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Of Sparrows and Lost Things

By Jennifer Wolf

At the Nate Saint House in Shell, Ecuador, I was trying not to panic as I texted my co-worker, Lem: “I can’t find that cloth purse that has my wallet and passport in it!”

I knew I had it with me when we stopped for lunch on the drive from Quito. Did I leave it in the restroom at the restaurant? Maybe I had hung it on the door.

“What if I left it at the restaurant?” I texted again. The restaurant was two hours away.

“That could be a problem,” he messaged back from the other guest house—the original MAF hangar that had been converted into a family home.

We would only be in Ecuador for a week, to do interviews with key partners and staff so we could share about the impact the MAF team is having here. Would it even be possible to replace a passport in that amount of time?

It was stressful enough traveling internationally, not being able to communicate in the local language, relying on others for help, and now, losing my passport!

I looked everywhere in my apartment. Where could it be? I sent a message to the gal whose father had driven us to Shell, thinking maybe I left it in his car.

But I must have had it when we arrived at the MAF property around 5 p.m., because I had my phone with me now, and I had been keeping that in the purse too.

What am I doing, thinking I can travel across the world like this? I’m not cut out for this, my panicked thoughts swirled.

The enemy was wielding an ugly sword trying to cut me down.

I was already feeling muddleheaded after a full day of travel the day before, arriving in Quito just past midnight. Then, a four-plus hour car ride to Shell, starting at 10 that morning. I was running on five hours of sleep.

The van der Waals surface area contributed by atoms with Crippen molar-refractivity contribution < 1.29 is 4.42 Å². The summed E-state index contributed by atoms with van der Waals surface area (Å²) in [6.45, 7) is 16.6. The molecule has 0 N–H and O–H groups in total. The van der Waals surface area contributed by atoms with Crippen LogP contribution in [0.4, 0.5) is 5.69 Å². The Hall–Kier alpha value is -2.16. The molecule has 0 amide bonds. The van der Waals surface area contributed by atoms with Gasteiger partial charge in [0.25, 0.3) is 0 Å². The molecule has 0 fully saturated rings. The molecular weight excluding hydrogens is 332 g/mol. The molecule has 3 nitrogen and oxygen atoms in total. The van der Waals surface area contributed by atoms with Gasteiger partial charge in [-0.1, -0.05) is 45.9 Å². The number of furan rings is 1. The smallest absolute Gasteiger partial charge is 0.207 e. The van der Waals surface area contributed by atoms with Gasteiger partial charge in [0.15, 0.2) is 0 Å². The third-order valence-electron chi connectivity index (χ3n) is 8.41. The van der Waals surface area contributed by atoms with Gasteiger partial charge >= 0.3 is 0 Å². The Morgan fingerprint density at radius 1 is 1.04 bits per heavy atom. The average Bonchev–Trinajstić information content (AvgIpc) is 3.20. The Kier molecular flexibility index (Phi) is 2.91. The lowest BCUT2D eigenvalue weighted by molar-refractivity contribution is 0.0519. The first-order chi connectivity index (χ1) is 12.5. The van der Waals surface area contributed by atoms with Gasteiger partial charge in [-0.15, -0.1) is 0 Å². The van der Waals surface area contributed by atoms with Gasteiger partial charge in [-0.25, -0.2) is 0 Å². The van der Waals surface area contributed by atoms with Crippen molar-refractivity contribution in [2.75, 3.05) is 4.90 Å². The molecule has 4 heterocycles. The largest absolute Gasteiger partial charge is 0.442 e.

Even my excitement over discovering that I would be staying at the Nate Saint house had started to wane just a bit. The constant traffic on the main two-lane road through town droned on just outside my windows. I realized my idea of a small, quaint base with a quiet street running through it was a bit outdated—like 75 years outdated! The MAF team had recently celebrated that milestone anniversary.

I blame all the vintage MAF photos I’ve seen, and the current snapshots that can’t show the whole picture.

Jennifer, just after arriving at the Nate Saint house in Shell, Ecuador. Photo by Lem Malabuyo.

But I was here and excited, for the most part. Surely, I would feel better after a good night’s rest. But what about this passport issue? It was 9 o’clock in the evening at this point. I felt the panic rising, so I did the most logical thing …

Father God, this is really bad. I cannot find my passport! I’ve looked everywhere and I just don’t know where it is. Please help me! In Jesus’ name.”

Nothing fancy, just desperate.

A split second later, He put this thought in my head—front porch.

I raced down the stairs with the old, frayed carpet, past the radio room and the original kitchen—where five wives had received the worst news—unlocked and threw open the front door.

There, resting on an emerald-green bench on the front porch, was my colorful purse with my wallet and passport inside.

It made sense now. Lem and I had sat there while he connected my phone to the MAF internet before we had each gone to our lodgings. I had pulled my phone out of the purse and set it next to me.

Thank you, thank you, thank you, Jesus! You’re so good to me, my quieted heart sang.

Bugs danced around the streetlights and cars and trucks buzzed by the chain-link fence out front as I turned and ran back inside, bolting the front door behind me.

Lighter now, I jogged back up the steps to the apartment.

An old window with stick-on words and an image of a bird hung on the wall across from the kitchen. It held new meaning to me now in this place that holds so much history. It read:

His eye is on the sparrow
and I know He loves me.

I knew there was a Bible verse related to this but couldn’t remember where it was. So I Googled and found it:

Are not two sparrows sold for a penny? 
And not one of them will fall to the ground apart from your Father. 
But even the hairs of your head are all numbered.

Fear not, therefore; you are of more value than many sparrows” (Matt. 10:29-31, ESV).

At the same time, some videos popped up, and I learned there was a hymn. I played different versions until I found one or two favorites, and then I listened to them over and over again.

God has His eye on me. He had His eye on my passport. He cares about the minute details that matter to me—and you.

He’s always with me, always sees me, always loves me … even when I’m far from home.


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